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1. Ask someone who knows you well and who will be able to discuss in specific detail what distinguishes you and why you are a strong candidate.
– Be sure to ask: “Do you feel you know me and my abilities well enough to write a strong letter of recommendation for this application?” You’ve now given the professor the opportunity to decline gracefully. If the answer is “no,” don’t push. This inquiry may be done via email-if you already have an established relationship with the potential recommender.
2. Request letters well in advance of the application deadline. Two to four weeks is often adequate, but it is often helpful to consult with the recommender to see how much time they prefer. Doing so is especially important for letters for major fellowships and for letters that need to be written over the summer.
3. Schedule an appointment with your recommenders to discuss the position/scholarship/school, its selection criteria, your most recent and commendable activities, and to suggest what each letter-writer might emphasize. (You may want to let your recommenders know who your other recommenders are, so that they can write letters that complement rather than repeat one another.)
Continue reading Requesting Letters of Recommendation
Though many students look forward to getting a break from school during the summer, those ten weeks aren’t necessarily just for relaxing. In fact, the summer can be a great time to gain experience in your field of interest and to make some money to help pay for expenses during the school year. Because the summer can offer so many great opportunities to further your education outside the classroom, it may seem imperative to land that “perfect” summer job or internship in order to get what you need from your college experience. This may make the prospect of filling the summer with something productive (and maybe even fun) daunting for some, especially when you’re supposed to do so while dealing with the stress of school work.
Well, fear not – below are some tips compiled from various sources for college students who may want great summer jobs but don’t know where to start looking.
1. Visit Career Services. Yes, of course, I had to start with this one – but that’s only because the folks at Career Services can offer you a ton of support while you’re finding, applying to, and carrying out your summer job or internship. Attend sessions of the “Internship 101” and “Resume and Cover Letter Writing” seminars so you can get the skills you need to begin applying. And, as always, you can make appointments to see Career Advisors or Career Assistants and come in during Drop In Hours whenever you have questions. Check out LUworks for more info.
2. Tap Your Network. They say it’s not what you do but who you know that gets you ahead. Personally, I’d like to think it’s a little bit of both – but there’s no denying that one of the best ways to find job opportunities is by talking with people you know. Start with your family, friends, professors, and contacts in the field you’re interested in. If you’ve already got something in mind, tell them. They may have suggestions and know people you can contact for more information.
Continue reading Tips for Finding Summer Jobs and Internships
Have you created your LUworks profile yet?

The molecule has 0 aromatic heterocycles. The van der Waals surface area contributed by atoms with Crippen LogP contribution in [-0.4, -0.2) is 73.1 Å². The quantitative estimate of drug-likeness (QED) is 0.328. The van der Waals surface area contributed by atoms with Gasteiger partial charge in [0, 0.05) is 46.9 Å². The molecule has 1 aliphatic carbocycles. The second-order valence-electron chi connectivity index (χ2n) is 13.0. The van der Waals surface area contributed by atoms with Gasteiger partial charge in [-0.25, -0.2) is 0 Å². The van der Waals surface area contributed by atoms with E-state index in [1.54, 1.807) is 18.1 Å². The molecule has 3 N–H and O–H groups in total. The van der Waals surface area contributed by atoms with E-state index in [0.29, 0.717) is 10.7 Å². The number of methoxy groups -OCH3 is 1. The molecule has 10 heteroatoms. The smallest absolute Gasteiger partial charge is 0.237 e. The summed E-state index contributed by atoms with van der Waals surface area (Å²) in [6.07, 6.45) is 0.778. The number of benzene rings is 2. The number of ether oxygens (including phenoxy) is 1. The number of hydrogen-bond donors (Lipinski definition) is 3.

Created with you in mind, LUworks will help you find a job or internship by enabling you to:
- Manage multiple resumes, cover letters, and other employment related documents
- Search for and apply for employment opportunities online
- View and RSVP for career events
- Maintain an online Personal Calendar
For easy access to the website, click the picture to the left and then the “LUworks Student/Alum Login” logo.
Questions? Please contact Career Services at (920) 832-6561 or email email@example.com.
Summer Prep: Get Ready for Internship and Employment Opportunities
If you find yourself cut off from campus resources, unemployed, or just plain bored this summer, you may feel as if there is nothing you can do to help increase your chances of getting that ideal job or internship in the future. In reality, the summer is a great time to start getting materials together and for making sure you are well prepared when job or internship opportunities present themselves. Here are a few tips to help you get ready for the application process:
– Identify your current educational and professional goals. Doing this can help you determine what you hope to get from an internship or job, and may help to guide your search for positions in the future.
– Get working on your résumé. Check out the Career Center’s website at http://www.lawrence.edu/dept/student_dean/career/resume/ for written information and watch the video at http://www.lawrence.edu/dept/student_dean/career/video/pages/resume_video.shtml. And, even if you are not sure about how to perfectly format a résumé or what exactly to include, creating of list of your experiences and what you learned from each can be extremely useful when you put together a more formal version of your résumé in the future. Continue reading Summer Prep: Get Ready for Internship and Employment Opportunities
Have you secured an internship but haven’t registered it yet? Register your summer internship with the Career Center and be eligible for prizes!
Date: Monday, April 25, 2011
Time: 11:30 a.m.-1:30 p.m.
Location: WCC – second floor, table near mailboxes
Date: Tuesday, April 26, 2011
Time: 12:00 p.m.-2:00 p.m.
Location: WCC – second floor, table near mailboxes
Or, Register your internship online.
Have you secured an internship? Register it with the Career Center by visiting our Register Your Internship page and get your name on our Brag Board! While you’re there, check out what other LU students are up to!
Also, once you’ve registered your internship, you’ll receive information, tips, and support from the Career Center throughout your experience.